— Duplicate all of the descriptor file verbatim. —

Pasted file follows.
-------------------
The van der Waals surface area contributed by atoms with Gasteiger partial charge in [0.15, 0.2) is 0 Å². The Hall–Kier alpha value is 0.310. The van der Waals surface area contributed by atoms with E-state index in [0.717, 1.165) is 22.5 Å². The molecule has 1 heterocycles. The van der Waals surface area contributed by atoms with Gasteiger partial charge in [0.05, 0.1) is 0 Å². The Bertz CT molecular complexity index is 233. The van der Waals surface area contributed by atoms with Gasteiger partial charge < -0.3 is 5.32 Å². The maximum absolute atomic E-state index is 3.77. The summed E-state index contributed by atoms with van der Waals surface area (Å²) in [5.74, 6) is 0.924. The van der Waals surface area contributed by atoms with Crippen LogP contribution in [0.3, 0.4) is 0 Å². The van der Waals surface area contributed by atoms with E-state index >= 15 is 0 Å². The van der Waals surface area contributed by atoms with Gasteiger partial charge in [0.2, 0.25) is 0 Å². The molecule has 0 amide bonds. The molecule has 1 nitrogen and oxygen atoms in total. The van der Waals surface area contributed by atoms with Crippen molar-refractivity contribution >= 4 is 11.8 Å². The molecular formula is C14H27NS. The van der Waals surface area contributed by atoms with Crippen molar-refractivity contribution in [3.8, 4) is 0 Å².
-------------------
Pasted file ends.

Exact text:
The van der Waals surface area contributed by atoms with Gasteiger partial charge in [0.15, 0.2) is 0 Å². The Hall–Kier alpha value is 0.310. The van der Waals surface area contributed by atoms with E-state index in [0.717, 1.165) is 22.5 Å². The molecule has 1 heterocycles. The van der Waals surface area contributed by atoms with Gasteiger partial charge in [0.05, 0.1) is 0 Å². The Bertz CT molecular complexity index is 233. The van der Waals surface area contributed by atoms with Gasteiger partial charge < -0.3 is 5.32 Å². The maximum absolute atomic E-state index is 3.77. The summed E-state index contributed by atoms with van der Waals surface area (Å²) in [5.74, 6) is 0.924. The van der Waals surface area contributed by atoms with Crippen LogP contribution in [0.3, 0.4) is 0 Å². The van der Waals surface area contributed by atoms with E-state index >= 15 is 0 Å². The van der Waals surface area contributed by atoms with Gasteiger partial charge in [0.2, 0.25) is 0 Å². The molecule has 0 amide bonds. The molecule has 1 nitrogen and oxygen atoms in total. The van der Waals surface area contributed by atoms with Crippen molar-refractivity contribution >= 4 is 11.8 Å². The molecular formula is C14H27NS. The van der Waals surface area contributed by atoms with Crippen molar-refractivity contribution in [3.8, 4) is 0 Å².